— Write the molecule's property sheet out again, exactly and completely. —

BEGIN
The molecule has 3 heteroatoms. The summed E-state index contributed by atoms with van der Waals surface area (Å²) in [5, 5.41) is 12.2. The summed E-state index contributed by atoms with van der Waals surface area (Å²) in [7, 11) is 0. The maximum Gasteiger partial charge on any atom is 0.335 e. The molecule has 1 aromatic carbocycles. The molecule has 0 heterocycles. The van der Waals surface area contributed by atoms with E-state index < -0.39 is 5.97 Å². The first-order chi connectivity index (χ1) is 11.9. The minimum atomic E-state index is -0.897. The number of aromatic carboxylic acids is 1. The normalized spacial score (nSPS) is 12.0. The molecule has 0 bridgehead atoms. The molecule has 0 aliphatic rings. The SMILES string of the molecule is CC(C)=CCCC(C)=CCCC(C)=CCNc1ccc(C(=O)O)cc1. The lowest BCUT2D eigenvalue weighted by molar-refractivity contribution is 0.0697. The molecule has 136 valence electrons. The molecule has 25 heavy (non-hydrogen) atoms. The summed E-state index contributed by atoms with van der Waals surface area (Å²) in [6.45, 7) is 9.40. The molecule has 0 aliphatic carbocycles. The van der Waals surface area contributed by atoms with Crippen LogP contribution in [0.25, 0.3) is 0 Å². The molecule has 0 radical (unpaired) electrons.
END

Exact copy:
The molecule has 3 heteroatoms. The summed E-state index contributed by atoms with van der Waals surface area (Å²) in [5, 5.41) is 12.2. The summed E-state index contributed by atoms with van der Waals surface area (Å²) in [7, 11) is 0. The maximum Gasteiger partial charge on any atom is 0.335 e. The molecule has 1 aromatic carbocycles. The molecule has 0 heterocycles. The van der Waals surface area contributed by atoms with E-state index < -0.39 is 5.97 Å². The first-order chi connectivity index (χ1) is 11.9. The minimum atomic E-state index is -0.897. The number of aromatic carboxylic acids is 1. The normalized spacial score (nSPS) is 12.0. The molecule has 0 bridgehead atoms. The molecule has 0 aliphatic rings. The SMILES string of the molecule is CC(C)=CCCC(C)=CCCC(C)=CCNc1ccc(C(=O)O)cc1. The lowest BCUT2D eigenvalue weighted by molar-refractivity contribution is 0.0697. The molecule has 136 valence electrons. The molecule has 25 heavy (non-hydrogen) atoms. The summed E-state index contributed by atoms with van der Waals surface area (Å²) in [6.45, 7) is 9.40. The molecule has 0 aliphatic carbocycles. The van der Waals surface area contributed by atoms with Crippen LogP contribution in [0.25, 0.3) is 0 Å². The molecule has 0 radical (unpaired) electrons.